Paul is saying to these believers, “I want something better for you. I want your soul to be filled with the love of God.” Let me give you some real life examples of the love of God flooding a person’s soul, so that you will be encouraged to pray for more of this yourself.
1. John Wesley
Wesley was a pastor. He had preached on two continents—in England and in Georgia, here in the States. Something happened to him on the 24th of May, 1738, while he was listening to a man read the preface to Luther’s work on Romans in Aldersgate Street in London. Here is Wesley’s description of what happened to him…
“About a quarter before nine, while he was describing the change which God works in the heart through faith in Christ, I felt my heart strangely warmed. I felt I did trust in Christ alone for salvation, and an assurance was given to me that He had taken away my sins, even mine, and saved me from the law of sin and death.”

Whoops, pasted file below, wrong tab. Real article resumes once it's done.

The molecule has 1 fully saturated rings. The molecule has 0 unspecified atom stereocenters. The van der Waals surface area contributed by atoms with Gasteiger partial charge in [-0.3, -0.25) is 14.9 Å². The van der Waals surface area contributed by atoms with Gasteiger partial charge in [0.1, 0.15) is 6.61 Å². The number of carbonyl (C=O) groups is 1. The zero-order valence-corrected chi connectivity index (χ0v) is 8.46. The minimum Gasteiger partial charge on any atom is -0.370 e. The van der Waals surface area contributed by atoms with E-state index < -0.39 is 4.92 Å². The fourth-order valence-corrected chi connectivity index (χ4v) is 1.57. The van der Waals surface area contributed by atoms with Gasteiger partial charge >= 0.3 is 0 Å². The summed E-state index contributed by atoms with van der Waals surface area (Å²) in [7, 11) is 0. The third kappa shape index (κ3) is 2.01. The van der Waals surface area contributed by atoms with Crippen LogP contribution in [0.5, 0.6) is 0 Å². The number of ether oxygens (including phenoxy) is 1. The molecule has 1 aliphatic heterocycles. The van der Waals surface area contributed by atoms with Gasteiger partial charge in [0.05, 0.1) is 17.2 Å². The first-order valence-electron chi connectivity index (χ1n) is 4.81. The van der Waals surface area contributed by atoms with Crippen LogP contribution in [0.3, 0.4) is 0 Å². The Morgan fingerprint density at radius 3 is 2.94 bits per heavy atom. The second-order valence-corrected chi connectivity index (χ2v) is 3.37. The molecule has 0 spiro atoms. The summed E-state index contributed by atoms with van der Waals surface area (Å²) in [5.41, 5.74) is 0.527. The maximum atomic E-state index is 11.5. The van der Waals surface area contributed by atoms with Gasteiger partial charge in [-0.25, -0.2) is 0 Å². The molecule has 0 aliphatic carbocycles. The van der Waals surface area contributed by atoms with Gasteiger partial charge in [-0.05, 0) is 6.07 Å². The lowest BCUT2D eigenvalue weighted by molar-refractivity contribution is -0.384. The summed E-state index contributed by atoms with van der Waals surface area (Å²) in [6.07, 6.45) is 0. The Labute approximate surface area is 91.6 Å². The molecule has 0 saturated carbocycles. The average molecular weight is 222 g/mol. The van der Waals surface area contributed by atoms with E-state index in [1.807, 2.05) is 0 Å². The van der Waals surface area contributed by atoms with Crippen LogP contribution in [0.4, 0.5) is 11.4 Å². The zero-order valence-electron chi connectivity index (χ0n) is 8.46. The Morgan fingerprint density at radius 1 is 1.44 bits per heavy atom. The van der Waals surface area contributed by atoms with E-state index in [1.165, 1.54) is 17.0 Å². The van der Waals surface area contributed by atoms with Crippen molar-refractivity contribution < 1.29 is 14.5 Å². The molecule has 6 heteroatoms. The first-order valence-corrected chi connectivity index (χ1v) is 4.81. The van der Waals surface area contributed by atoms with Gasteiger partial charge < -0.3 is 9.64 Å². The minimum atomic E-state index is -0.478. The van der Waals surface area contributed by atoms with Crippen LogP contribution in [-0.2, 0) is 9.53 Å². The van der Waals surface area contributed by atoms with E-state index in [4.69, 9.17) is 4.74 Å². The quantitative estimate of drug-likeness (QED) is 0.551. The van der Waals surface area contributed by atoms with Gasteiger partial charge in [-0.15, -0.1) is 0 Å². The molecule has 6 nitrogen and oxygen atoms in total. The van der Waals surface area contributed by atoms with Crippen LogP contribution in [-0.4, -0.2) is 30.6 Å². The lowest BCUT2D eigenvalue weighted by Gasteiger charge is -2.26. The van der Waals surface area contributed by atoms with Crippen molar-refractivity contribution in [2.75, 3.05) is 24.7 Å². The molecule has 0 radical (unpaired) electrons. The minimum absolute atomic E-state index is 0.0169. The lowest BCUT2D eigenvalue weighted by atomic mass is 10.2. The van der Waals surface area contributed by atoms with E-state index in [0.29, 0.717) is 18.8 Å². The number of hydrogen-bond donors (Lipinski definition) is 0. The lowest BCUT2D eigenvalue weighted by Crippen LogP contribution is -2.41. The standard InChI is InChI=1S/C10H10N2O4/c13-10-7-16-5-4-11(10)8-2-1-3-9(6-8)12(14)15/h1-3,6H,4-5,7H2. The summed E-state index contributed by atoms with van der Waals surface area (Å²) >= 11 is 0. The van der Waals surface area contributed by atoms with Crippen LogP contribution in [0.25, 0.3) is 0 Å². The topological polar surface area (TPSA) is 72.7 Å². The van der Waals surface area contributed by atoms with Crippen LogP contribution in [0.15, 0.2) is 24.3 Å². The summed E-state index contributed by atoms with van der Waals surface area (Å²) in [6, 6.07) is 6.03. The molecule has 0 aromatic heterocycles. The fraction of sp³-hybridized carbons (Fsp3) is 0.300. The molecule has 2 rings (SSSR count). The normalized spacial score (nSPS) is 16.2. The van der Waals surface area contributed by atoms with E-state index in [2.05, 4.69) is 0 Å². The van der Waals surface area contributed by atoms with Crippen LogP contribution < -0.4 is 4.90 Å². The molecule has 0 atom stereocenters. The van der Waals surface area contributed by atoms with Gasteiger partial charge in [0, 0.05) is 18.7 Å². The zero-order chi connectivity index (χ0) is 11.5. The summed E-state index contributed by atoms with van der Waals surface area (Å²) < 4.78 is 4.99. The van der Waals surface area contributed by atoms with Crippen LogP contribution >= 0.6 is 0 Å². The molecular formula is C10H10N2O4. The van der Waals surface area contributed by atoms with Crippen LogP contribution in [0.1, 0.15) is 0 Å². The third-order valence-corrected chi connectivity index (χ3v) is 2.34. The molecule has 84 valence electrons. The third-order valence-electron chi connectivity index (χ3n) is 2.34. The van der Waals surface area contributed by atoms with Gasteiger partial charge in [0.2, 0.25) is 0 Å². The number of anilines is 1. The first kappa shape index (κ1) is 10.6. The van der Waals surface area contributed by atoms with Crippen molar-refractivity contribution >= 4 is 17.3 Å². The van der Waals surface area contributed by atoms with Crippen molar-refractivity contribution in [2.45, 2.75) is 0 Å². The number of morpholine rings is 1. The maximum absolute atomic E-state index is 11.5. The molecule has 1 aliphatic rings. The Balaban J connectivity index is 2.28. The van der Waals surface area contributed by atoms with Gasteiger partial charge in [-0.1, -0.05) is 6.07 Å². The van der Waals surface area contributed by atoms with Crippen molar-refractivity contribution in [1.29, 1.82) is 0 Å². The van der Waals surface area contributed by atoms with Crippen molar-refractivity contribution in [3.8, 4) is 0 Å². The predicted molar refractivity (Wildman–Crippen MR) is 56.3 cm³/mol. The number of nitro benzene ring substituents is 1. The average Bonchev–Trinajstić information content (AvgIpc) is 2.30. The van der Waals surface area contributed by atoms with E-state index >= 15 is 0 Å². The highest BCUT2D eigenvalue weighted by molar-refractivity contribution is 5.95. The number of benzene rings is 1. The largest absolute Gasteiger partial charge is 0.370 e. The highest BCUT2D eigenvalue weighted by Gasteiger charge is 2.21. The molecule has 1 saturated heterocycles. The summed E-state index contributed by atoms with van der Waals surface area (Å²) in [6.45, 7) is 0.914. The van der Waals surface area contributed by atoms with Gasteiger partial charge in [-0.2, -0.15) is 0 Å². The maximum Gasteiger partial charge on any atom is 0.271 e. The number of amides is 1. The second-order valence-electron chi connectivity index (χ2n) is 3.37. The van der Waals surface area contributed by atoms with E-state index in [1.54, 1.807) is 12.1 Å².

What is so amazing about this is that this man had been preaching in church for years, but now he tasted the love of God. He had a new sense of its sweetness. His life and ministry was transformed.
2. Jonathan Edwards
In 1737 Edwards rode out into the woods for time of prayer…
“I had a view, that was for me extraordinary, of the glory of the Son of God… and His wonderful, great, full, pure and sweet grace and love.” 
He went out into the woods, tied up his horse and saw the love of Christ in a way that he had not seen it before. He had a “view” of it. He got a glimpse of it. Its sweetness came home to His soul
3. Dwight L. Moody
In 1871 Moody’s church building was destroyed in the Chicago fire. He went to New York to seek financial help…